New Year’s Traditions


SD is my close friend here at USC. Her parents are both from Columbia and immigrated to the US. Her mother is from Cartagena, Colombia, and immigrated to Newark, New Jersey, when she was sixteen. Her father is from Salento, Colombia, and immigrated to Clifton, New Jersey, when he was twenty. They all now reside in Orlando, Florida. 


DO (interviewer): I’m interested to know if your family has any New Year’s Eve or New Year’s Day traditions that you practice to ring in the new year?

SD: I think we have a couple different ones in my family. The first one has to do with grapes. With eating grapes. Basically, you get a bunch of grapes New Year’s Eve early in the morning. Then you wait until it’s ten minutes before the New Year comes. So 11:50. Then you start eating grapes. 

DO: Is there something specific that you do or say when eating the grapes? And what significance do the grapes have for your family’s New Year? 

SD: Yes! So. Each grape is the equivalent of one wish. So for each grape that you eat you’ll have one wish granted. So you just have to close your eyes and make a wish and really believe that the wish is gonna come true, then eat the grape and it’s done. 

DO: Nice. I like that. Are there any other traditions that you especially like? 

SD: I wouldn’t say that I like this one per say, but my sisters do. This one just says that you wear a specific color of underwear to sleep on New Year’s Eve and when you wake up on New Year’s Day the process to getting you that thing starts. *pauses* 

SD: Wait, that sounds confusing, let me reword that. Essentially, let’s say that you want to manifest love into your life. You’ll wear red underwear. And so on for all the colors. The colors go like this: yellow is money, green I think is more time outside or in nature, pink is friendship, white is peace, and blue is health. So you wear whatever color underwear to bed right. Then you wake up the next morning and lets keep with the red example. So you wake up the next morning and the universe or God or whatever you believe in is now making the path to get you a nice relationship.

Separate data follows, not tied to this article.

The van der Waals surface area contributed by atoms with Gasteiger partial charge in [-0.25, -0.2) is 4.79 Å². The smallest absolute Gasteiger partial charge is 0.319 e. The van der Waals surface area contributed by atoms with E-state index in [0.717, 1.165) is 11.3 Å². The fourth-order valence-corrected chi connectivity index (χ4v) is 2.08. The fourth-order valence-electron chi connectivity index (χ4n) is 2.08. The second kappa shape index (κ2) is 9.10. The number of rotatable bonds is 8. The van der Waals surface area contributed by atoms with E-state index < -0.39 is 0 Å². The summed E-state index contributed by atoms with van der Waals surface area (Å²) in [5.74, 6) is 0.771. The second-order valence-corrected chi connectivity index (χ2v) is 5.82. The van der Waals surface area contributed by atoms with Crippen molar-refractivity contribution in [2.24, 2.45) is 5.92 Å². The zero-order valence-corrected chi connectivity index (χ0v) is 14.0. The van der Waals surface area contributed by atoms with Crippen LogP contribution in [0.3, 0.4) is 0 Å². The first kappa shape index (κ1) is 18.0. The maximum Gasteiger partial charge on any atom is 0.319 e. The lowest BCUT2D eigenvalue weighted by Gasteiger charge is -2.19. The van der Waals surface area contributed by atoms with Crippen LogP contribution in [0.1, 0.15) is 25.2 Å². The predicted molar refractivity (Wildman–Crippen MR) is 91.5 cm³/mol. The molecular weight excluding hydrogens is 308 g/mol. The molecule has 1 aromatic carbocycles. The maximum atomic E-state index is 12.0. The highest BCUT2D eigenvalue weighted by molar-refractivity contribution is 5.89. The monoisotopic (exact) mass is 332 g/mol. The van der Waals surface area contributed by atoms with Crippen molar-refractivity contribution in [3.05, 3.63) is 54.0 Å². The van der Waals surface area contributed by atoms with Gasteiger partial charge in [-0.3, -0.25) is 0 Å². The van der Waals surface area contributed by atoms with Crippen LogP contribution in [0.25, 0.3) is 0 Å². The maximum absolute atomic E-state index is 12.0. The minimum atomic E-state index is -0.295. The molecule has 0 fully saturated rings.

DO: You mentioned that your sisters like this one a lot. How do you feel about it?

SD: I think I’m more of a grapes type of person. Honestly, I’ve been doing that one since I was a kid so I think to me it still has that spark of childhood magic to me. But the underwear thing seems like a scam to me. But who knows. 


After speaking more with the informant, she said these beliefs came from her parent’s Colombian roots. In my family, we also share a similar tradition both with the grapes and the colored underwear, so I believe that this holiday tradition does have ties to Latinx folklore. The grapes can also be considered children’s folklore in this informant’s case. She mentioned how when she was younger, she started off performing these “rituals” so even if they may not actually grant her wishes, she chooses to continue to do so. This shows the importance of children’s folklore and the types of impressions that it leaves on us as we continue to grow. Sometimes things that we consider “magic” as children continue to be a connection to that feeling as we age.